The writing on the box is called hakogaki. If a tea utensil is new (or discovered without a box), the owner, dealer, or artist may ask a tea master to certify its quality by writing on the box. This guarantee is called a kiwame. A tea utensil without a box is one of questionable origin. At tea gatherings, the guests may ask to see the box of a particularly interesting item, such as a tea scoop or scroll. The idea is not that they wish to confirm the piece’s authenticity (although this happens, of course). The reason to view a box is that the calligraphy is interesting and may provide some additional information about the object in question.

Just as they have been for centuries, boxes are of great significance. Most are never displayed in the tea room. Their first function is protective. Because there are many natural disasters such as earthquakes in Japan, tea utensils are removed from their boxes only for use. They are not routinely displayed on a shelf. The boxes are mainly made of unlacquered paulownia, known for its resistance to bugs and for having the capability to breathe, expand, and contract. Durable cotton or silk strings on the boxes are tied in a standard manner. Their color may signify the tea lineage affiliation of the owner or the person who signed the box. Such boxes are meant to last for centuries. As mentioned earlier, really fine articles may have a series of nesting receptacles.

The writing on the boxes, hakogaki, is a cataloging method as well as a guarantee of the object’s value and provenience. Practitioners of one tea lineage tend not to buy utensils signed by masters from other lineages—the organizational tie is too remote. The utensil is not part of their past. Consequently, in the case of something like a tea bowl made by one of the masters of the Raku lineage,4 a dealer may have multiple boxes constructed, each destined to go to a different grand master for inscription. The practice is expensive since a monetary gift accompanies each request for hakogaki. But, in this way, the potential pool of purchasers is broadened, and the value of the utensil increased.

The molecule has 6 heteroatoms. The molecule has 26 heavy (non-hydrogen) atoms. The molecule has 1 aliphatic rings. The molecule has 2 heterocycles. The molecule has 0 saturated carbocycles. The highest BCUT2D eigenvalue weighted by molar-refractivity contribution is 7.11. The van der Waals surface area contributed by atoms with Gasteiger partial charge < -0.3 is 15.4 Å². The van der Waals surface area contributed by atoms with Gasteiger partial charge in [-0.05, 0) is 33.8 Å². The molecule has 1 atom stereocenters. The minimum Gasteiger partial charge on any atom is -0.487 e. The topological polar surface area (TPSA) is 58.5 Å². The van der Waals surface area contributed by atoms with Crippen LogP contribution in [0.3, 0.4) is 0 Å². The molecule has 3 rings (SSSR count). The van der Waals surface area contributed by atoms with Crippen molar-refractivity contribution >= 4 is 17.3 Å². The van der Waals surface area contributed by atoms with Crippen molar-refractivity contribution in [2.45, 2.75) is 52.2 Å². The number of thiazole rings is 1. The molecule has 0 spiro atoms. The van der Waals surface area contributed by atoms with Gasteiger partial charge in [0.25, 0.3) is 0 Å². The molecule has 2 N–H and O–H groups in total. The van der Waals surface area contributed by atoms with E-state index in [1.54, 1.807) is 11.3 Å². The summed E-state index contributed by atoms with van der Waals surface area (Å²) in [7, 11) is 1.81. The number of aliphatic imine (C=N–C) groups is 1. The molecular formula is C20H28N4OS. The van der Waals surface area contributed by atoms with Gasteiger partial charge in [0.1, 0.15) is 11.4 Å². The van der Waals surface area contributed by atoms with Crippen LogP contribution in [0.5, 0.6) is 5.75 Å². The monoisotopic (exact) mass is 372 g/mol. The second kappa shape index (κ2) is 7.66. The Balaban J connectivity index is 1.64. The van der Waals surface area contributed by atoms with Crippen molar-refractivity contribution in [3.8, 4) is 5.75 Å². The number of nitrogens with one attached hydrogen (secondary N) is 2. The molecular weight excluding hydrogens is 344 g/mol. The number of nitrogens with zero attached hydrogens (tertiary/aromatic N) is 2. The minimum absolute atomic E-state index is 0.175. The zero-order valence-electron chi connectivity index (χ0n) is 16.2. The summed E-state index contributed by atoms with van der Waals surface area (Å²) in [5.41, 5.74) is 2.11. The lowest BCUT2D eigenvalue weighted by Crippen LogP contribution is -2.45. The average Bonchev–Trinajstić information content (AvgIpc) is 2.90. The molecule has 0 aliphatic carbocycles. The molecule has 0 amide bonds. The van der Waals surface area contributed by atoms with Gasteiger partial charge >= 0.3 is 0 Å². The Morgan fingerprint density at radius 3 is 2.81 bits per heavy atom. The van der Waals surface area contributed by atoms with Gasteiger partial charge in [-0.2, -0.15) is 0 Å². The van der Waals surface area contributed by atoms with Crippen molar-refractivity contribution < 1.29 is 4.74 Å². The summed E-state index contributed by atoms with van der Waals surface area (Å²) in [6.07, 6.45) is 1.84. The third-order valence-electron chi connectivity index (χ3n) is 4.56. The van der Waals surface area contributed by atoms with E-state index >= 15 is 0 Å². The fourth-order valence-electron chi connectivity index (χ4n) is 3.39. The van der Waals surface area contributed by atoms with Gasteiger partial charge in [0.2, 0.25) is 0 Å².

Some tea masters will only sign boxes which have been constructed to certain quality standards. For example, the corners of the part of the inner lid which frames the writing must be mitered, not butted. Making a fine quality box is also an art form. Unfortunately, unscrupulous dealers have learned that putting an inferior bowl in a good box is one way to make a sale. Conscientious tea masters will not sign a box for such an item, because it calls their judgment and integrity into question. And, it is commonly believed that well-known tea masters sign fewer utensils because they are more discriminating. Sadly, famous tea masters tend to sign a smaller number of articles as they get older, knowing that dealers become more aggressive in requesting box inscriptions in anticipation of the utensil’s value increasing with the death of the signer.